Marine Corps Sgt. Larry Williams was dressed in full camouflage gear and heavy black boots as he emptied the trash and touched up his lawn Monday morning in the military housing complex behind the El Toro station. Williams, 29, lives there with his wife and two young daughters. He acknowledged that he was "on alert" but declined to discuss the details. He said he is prepared for the roller-coaster of emotions that comes with deployment.

"At first, you have a feeling you're ready to go. That's what I joined the Marine Corps for," Williams said. "And then when you get to the area--the theater of operation--you kind of have second thoughts. I guess that's when the fear comes into you, but you get over it."

Williams said he served as part of the U.S. peacekeeping mission deployed to Beirut, Lebanon, in 1983. On the Sunday morning that suicide terrorists bombed the Marine Corp barracks there, killing 260 men, he had been sent on temporary assignment elsewhere, he said.

He lost about 20 of the men in his company that day.

"I did lose a lot of my friends . . , but I guess it just wasn't my time to go," Williams said. He added that memories of the tragedy make him more eager to return. "It's almost like a vendetta for all my buddies. I feel it would be a chance to get back."

A few streets over, Linda Sexton, 34, was sitting on her porch in a quiet cul-de-sac of the El Toro neighborhood, still awaiting word on whether her husband will be going. Sexton's husband is a major in the Marines. She said she has been a military wife for 10 years, but that she has never experienced the sense of fear that now pervades her neighborhood.

Sexton noted that she, like most of her neighbors, is too young to remember much about the war in Vietnam, the last time U.S. troops were engaged in major, long-term combat. Other deployments such as the one to Grenada did not create the same sense of foreboding, she said.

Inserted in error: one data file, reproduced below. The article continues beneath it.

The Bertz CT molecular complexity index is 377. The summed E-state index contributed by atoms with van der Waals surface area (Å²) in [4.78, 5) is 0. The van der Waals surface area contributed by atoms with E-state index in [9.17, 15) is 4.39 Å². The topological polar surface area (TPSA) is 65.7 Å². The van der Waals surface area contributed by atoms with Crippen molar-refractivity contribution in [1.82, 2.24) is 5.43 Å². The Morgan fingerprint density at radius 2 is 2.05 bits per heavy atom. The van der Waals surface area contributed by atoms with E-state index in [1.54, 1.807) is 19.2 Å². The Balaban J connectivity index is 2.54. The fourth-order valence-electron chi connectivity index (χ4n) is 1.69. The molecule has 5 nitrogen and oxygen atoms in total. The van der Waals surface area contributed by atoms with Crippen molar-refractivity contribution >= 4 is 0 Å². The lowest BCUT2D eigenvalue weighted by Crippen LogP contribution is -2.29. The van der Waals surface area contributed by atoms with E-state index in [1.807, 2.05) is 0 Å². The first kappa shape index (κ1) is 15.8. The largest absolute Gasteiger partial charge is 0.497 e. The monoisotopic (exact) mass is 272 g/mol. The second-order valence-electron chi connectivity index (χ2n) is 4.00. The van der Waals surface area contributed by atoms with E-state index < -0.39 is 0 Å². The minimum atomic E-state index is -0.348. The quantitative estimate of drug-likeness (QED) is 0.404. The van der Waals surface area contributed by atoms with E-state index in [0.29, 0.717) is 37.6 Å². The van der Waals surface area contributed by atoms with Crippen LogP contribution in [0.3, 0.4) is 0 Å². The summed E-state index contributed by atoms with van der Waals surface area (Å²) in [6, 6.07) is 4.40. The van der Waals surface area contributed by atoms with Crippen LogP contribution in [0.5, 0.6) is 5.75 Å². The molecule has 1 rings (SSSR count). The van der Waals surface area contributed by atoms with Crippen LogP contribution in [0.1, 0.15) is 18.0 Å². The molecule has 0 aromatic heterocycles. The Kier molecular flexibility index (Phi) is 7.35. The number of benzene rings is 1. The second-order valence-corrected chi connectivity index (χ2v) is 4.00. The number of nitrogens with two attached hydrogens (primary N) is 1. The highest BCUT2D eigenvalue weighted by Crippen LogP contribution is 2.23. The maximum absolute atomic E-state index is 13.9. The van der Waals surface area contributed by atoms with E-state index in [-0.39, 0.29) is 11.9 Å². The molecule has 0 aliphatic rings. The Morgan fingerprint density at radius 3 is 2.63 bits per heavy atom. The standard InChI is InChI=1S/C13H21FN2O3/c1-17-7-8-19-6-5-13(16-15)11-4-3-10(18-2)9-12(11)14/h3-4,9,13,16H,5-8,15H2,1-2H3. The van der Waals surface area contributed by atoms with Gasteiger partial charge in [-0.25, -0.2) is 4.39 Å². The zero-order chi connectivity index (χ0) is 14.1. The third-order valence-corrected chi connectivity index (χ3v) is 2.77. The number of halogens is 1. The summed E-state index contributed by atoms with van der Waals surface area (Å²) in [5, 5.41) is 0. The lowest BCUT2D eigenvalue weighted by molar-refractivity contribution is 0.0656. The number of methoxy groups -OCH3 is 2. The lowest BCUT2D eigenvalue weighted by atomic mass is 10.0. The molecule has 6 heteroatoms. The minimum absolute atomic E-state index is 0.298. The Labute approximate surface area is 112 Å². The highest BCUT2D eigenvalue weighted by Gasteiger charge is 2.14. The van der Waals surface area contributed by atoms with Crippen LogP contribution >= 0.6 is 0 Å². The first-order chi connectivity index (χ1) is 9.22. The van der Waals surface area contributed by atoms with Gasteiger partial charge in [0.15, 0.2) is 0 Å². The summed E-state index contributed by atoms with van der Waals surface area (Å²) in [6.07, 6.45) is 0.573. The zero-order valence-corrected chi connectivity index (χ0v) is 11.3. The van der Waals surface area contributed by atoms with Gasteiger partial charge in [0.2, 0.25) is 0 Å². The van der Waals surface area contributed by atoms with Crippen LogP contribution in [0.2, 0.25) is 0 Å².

"This is so much bigger. The whole world is getting involved," Sexton said. "This is the first time we're really feeling the fear that there's something our husbands may become involved in. We're all waiting to see who will be called next."

Meanwhile, families of Marines not summoned in the current deployment were counting their blessings.

"We're happy because we were scared they were going to call him," said the wife of a Marine helicopter mechanic who this past weekend discovered that he will be left behind.

Although the actual deployment is still reportedly days away, businesses dependent on local Marines were already feeling the effects Monday. At The Barn Restaurant and Saloon in Tustin, for example, manager/owner Cynthy Gravitt said her lunch business was suffering from a lack of Marine patrons.

"Normally, we have as many as 30 Marines here for lunch," Gravitt said, "but we just haven't had any in the last two weeks."

At Knowl-Wood Home of The World's Best Hamburger in Irvine, assistant manager Cindy Enriquez also reported a sharp drop in business from the nearby El Toro Marine Corps Air Station.

"Today, we are very slow," Enriquez said Monday. "By 1 p.m., usually we have 1,600 customers, but today we had only 1,100. So I feel our business definitely has been affected."

Enriquez added that one of her waitresses had to take the day off Monday because her husband, a Marine stationed at Camp Pendleton in San Diego County, received orders to ship out within the next 24 hours.

"She's on her way home finding out what's going on," Enriquez said. "She's really upset. The rest of us are, too. In fact, that's all the talk around here right now."